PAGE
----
10. magic surf bus

    magic surf bus Star commenter

    Maybe at 'A' Level, but the content might cause problems at GCSE. I have recently re-watched 'The Singing Detective' and believe its multi-layered narrative is yet to be surpassed.

    Reggie Perrin is unusual in that it's a TV adaption of a series of novels (worth reading in one's forties) - more of a serial comedy drama than a sitcom. However, the repetitive daily routine and the constant play on recurring jokes helped it fit snugly into the sitcom genre. It's another great personal favourite, and one that had a profound influence on my choice of career.

    A good point for debate with students is whether or not 'The League of Gentlemen' classifies as a sitcom.
     
  11. Bethannie

    Bethannie New commenter

    Many of the sitcoms I remember would never pass the censor today...
    I think the first one I remember was Never Mind The Quality Feel The Width. ...if I'm not mistaken it was about a Jewish tailor.
    Not sitcoms - but we watched Benny Hill and also the Black and White Minstrels.
    Later, Love Thy Neighbour and Mind Your Language were popular with birthdad (he decided what was on TV in our house)
    We also watched some American sitcoms..
    F- Troop, Mr Ed and I Love Lucy were deemed suitable for us. (Birthdad had a strict policy on what we could watch alone!....sexism and racism was fine, but no blasphemy or homosexuality!)
     
  12. lardylady

    lardylady Star commenter

    I used to love watching 'Man about the house' as a child, but when I watched an episode years later, I was shocked at the number of double entendres. Of course, they went above my head as a child. I went on to watch Robin's Nest- I must've had a bit of a thing for Richard O'Sullivan [​IMG]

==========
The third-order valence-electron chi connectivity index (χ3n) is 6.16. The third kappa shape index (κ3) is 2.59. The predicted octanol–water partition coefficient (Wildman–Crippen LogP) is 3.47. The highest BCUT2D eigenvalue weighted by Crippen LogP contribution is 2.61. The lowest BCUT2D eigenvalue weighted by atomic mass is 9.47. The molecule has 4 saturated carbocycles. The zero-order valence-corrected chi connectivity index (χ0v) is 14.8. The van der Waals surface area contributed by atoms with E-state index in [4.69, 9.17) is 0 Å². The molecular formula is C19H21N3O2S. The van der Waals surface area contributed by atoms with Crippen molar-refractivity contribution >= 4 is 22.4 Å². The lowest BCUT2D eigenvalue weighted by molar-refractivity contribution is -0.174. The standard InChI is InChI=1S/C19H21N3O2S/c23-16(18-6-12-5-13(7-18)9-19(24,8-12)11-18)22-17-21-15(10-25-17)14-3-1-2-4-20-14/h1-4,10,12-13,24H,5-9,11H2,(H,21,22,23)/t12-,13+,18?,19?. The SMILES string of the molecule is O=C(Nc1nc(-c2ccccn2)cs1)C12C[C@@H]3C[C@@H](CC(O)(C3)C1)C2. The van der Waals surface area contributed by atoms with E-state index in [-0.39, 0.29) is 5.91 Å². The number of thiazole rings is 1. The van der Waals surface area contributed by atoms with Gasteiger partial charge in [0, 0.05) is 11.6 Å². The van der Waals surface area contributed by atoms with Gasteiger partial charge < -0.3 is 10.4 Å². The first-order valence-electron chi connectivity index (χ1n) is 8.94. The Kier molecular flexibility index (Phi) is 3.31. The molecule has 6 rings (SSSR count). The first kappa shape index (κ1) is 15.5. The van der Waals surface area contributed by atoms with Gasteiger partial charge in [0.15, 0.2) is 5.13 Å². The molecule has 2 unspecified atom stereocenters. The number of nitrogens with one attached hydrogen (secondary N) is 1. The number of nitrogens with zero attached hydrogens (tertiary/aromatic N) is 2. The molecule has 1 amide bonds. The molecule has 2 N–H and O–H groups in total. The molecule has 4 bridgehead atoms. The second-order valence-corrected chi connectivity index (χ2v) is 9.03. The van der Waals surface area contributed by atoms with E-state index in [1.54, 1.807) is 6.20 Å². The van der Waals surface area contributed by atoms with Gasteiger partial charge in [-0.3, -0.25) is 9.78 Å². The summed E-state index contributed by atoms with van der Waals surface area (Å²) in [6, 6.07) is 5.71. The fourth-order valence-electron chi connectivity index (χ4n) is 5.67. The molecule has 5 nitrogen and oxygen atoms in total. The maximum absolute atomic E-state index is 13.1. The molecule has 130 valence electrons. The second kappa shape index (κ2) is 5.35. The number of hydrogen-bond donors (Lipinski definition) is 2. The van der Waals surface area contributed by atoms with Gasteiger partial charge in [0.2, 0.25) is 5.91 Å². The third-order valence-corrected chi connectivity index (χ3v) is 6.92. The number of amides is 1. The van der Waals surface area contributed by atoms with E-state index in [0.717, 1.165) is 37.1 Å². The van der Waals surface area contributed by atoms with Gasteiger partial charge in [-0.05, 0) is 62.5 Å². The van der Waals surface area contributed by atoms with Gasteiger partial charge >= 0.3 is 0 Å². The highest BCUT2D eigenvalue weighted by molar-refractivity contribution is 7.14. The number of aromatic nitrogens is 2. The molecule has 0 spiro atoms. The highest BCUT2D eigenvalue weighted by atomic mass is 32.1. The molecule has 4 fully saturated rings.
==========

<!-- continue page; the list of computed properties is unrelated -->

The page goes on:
I also remember watching 'On the buses' which was complete and utter tripe and I can't understand how it ever got made!
     
  13. ilovesooty

    ilovesooty Lead commenter

    I'm surprised you can still watch reruns of "On the buses" now. it always was sexist tripe.
    How delightful. So it was OK to expose his children to racism and sexism as long as they didn't hear any naughty words or clap eyes on any gay people. Sadly I suspect that bigoted approach was not unusual at the time but I still think it's utterly appalling.

     
  14. Bethannie

    Bethannie New commenter

    I agree it was appaliling. But at the time it was seen as acceptable.
    He was brought up in a fairly strict religious environment. And although he didn't follw his parent's religion, he did adopt their strict views on homosexuality and blasphemy.
    Being born in the 1920s his views on sex and race were naturally more closed than mine, as a child born in the 60s. Sadly, whereas Mum, who is a few years older than him, was able to learn and adapt to changes, he wasn't.
    If you look back at the 1960s, much of the TV would be unacceptable today. As would some of the textbooks we used at school. Some of the fiction we used to read has been 'brought up-to-date' to make it acceptable to today's readers.
     
  15. Quite a few of these are "lost" so can not be re shown.
    Try www.comedy.co.uk for more info.